Any reform involving redistribution of the Senate seats will not be an easy task.  As we all know, many have tried, none have succeeded. Thus, the simple approach, the easy way out may be to simply abolish the Senate. In light of the current public distaste for the Senate, this might be easier to accomplish than reform.  Few provinces, even those who have substantial over-representation in Ottawa by reason of their numerous Senate seats, would have popular support for reform. But popular opinion  does not mean that abolition is the better route. I would argue for a renewed and creative approach to reform.

A federation without a bicameral central legislature is a rarity – and for good reason. In a country as big and as diverse as Canada, it is important to have a mechanism for the regional sensitization of legislative proposals. A properly functioning bicameral legislature will achieve this objective by having one house enact legislation on the basis of simply “majority rule”. The other house, however, will pass a legislative proposal on the basis of a majority of regions or provinces (or states, as the case may be).  This is, after all, the essence of a federal legislature.

Unfortunately, we have not had an effective and properly functioning Upper Chamber doing more than providing “sober second thought”. There has not been the sort of regional input into central legislative decision-making that would make federal legislation better, more inclusive and more in tune with regional issues. We have seen examples of this: Alberta should remember how the National Energy Policy was imposed by a government, a House of Commons and a Senate dominated by Central Canadian interests. I would wager that a Senate that was elected, effective and properly regionally distributed would have required a different sort of national energy policy than the one that was introduced in the early 1980’s.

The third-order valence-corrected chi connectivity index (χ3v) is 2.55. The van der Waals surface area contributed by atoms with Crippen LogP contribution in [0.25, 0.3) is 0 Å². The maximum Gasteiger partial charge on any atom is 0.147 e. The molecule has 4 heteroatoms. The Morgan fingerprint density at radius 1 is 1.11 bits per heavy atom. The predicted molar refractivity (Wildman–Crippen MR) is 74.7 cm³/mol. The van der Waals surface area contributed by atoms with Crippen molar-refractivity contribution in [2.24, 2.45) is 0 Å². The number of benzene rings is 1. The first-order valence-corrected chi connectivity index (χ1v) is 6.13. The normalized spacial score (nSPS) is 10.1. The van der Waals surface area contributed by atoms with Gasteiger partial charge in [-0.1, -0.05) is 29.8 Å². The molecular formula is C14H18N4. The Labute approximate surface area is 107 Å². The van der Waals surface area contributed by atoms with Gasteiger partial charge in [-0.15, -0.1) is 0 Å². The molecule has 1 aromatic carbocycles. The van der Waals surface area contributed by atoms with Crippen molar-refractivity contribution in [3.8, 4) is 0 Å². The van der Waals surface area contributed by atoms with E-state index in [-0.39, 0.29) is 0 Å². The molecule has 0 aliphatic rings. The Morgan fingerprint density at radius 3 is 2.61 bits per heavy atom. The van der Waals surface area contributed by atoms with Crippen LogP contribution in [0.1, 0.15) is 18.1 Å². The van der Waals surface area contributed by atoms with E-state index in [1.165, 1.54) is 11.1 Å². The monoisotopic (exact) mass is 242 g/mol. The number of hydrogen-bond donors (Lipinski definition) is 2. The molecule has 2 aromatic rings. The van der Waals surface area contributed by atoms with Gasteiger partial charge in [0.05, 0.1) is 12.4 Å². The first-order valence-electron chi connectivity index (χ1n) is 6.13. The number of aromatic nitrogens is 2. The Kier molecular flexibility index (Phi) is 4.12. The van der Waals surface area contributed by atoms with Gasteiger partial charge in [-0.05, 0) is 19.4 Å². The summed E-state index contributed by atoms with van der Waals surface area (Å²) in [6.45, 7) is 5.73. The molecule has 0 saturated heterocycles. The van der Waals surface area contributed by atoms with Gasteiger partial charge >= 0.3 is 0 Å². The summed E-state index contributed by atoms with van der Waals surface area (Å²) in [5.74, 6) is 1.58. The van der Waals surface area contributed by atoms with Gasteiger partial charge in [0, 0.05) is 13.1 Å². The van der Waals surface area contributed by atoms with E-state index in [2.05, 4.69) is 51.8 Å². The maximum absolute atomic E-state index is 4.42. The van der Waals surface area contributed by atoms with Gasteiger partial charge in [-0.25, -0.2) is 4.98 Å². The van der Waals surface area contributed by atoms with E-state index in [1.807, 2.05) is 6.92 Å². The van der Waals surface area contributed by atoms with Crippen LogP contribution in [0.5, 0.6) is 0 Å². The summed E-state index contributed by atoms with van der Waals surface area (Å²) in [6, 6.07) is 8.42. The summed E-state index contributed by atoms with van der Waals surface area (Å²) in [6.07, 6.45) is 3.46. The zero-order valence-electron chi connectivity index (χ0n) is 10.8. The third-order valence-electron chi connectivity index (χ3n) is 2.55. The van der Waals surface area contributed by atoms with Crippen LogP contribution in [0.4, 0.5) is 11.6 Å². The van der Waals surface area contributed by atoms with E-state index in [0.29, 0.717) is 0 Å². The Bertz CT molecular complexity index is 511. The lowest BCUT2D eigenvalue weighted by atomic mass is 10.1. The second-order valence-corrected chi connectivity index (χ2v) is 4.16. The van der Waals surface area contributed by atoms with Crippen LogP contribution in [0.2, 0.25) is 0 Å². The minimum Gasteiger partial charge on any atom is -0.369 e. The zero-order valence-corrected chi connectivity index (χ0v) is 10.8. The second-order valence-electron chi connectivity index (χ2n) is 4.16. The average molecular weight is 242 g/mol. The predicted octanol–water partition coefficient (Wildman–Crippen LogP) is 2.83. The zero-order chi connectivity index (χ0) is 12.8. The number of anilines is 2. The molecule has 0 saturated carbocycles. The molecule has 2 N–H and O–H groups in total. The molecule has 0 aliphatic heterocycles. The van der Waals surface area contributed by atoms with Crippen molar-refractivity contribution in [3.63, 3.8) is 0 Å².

Accordingly, if, as I suspect will be the case, the Supreme Court of Canada determines that the proposed amendments constitutionally require the participation of the provinces for both reform and for abolition (and for the latter, probably the participation and consent of all of the provinces), I would urge Canadians and the Canadian and provincial governments to roll up their sleeves and get down to determining a principled way of reforming the Senate so that it becomes a democratic and effective component of our federal Parliament and not the subject of derision because of its impotence and its irrelevance in the eyes of most citizens.

In the end, I agree with Minister Poilievre — in part. I agree that “the status quo is not acceptable”. I agree that the Senate must change. I disagree that it should simply vanish.  Simply because it would be really, really hard to reform does not justify abolition. I think we owe it to all Canadians to keep on trying until we get it right.